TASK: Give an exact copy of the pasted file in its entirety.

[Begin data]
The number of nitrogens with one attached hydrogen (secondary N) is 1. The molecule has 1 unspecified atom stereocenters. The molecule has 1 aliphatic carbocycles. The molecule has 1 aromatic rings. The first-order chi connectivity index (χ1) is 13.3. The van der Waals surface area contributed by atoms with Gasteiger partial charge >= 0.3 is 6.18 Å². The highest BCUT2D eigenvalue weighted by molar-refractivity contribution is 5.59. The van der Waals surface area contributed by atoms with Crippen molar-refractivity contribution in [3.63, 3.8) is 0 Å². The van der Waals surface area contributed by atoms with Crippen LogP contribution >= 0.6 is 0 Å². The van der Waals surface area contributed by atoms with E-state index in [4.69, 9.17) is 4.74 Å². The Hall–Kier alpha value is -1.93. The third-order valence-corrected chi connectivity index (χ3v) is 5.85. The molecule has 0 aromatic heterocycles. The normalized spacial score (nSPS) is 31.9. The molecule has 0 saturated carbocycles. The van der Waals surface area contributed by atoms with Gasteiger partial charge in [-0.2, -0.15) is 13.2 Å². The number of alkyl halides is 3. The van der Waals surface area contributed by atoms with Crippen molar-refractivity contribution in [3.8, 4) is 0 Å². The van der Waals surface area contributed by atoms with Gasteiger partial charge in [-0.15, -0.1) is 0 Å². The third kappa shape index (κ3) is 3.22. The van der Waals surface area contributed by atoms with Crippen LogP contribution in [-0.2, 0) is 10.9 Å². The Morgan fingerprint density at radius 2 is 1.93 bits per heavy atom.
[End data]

The number of nitrogens with one attached hydrogen (secondary N) is 1. The molecule has 1 unspecified atom stereocenters. The molecule has 1 aliphatic carbocycles. The molecule has 1 aromatic rings. The first-order chi connectivity index (χ1) is 13.3. The van der Waals surface area contributed by atoms with Gasteiger partial charge >= 0.3 is 6.18 Å². The highest BCUT2D eigenvalue weighted by molar-refractivity contribution is 5.59. The van der Waals surface area contributed by atoms with Crippen molar-refractivity contribution in [3.63, 3.8) is 0 Å². The van der Waals surface area contributed by atoms with Crippen LogP contribution >= 0.6 is 0 Å². The van der Waals surface area contributed by atoms with E-state index in [4.69, 9.17) is 4.74 Å². The Hall–Kier alpha value is -1.93. The third-order valence-corrected chi connectivity index (χ3v) is 5.85. The molecule has 0 aromatic heterocycles. The normalized spacial score (nSPS) is 31.9. The molecule has 0 saturated carbocycles. The van der Waals surface area contributed by atoms with Gasteiger partial charge in [-0.2, -0.15) is 13.2 Å². The number of alkyl halides is 3. The van der Waals surface area contributed by atoms with Crippen molar-refractivity contribution in [3.8, 4) is 0 Å². The van der Waals surface area contributed by atoms with Gasteiger partial charge in [-0.15, -0.1) is 0 Å². The third kappa shape index (κ3) is 3.22. The van der Waals surface area contributed by atoms with Crippen LogP contribution in [-0.2, 0) is 10.9 Å². The Morgan fingerprint density at radius 2 is 1.93 bits per heavy atom.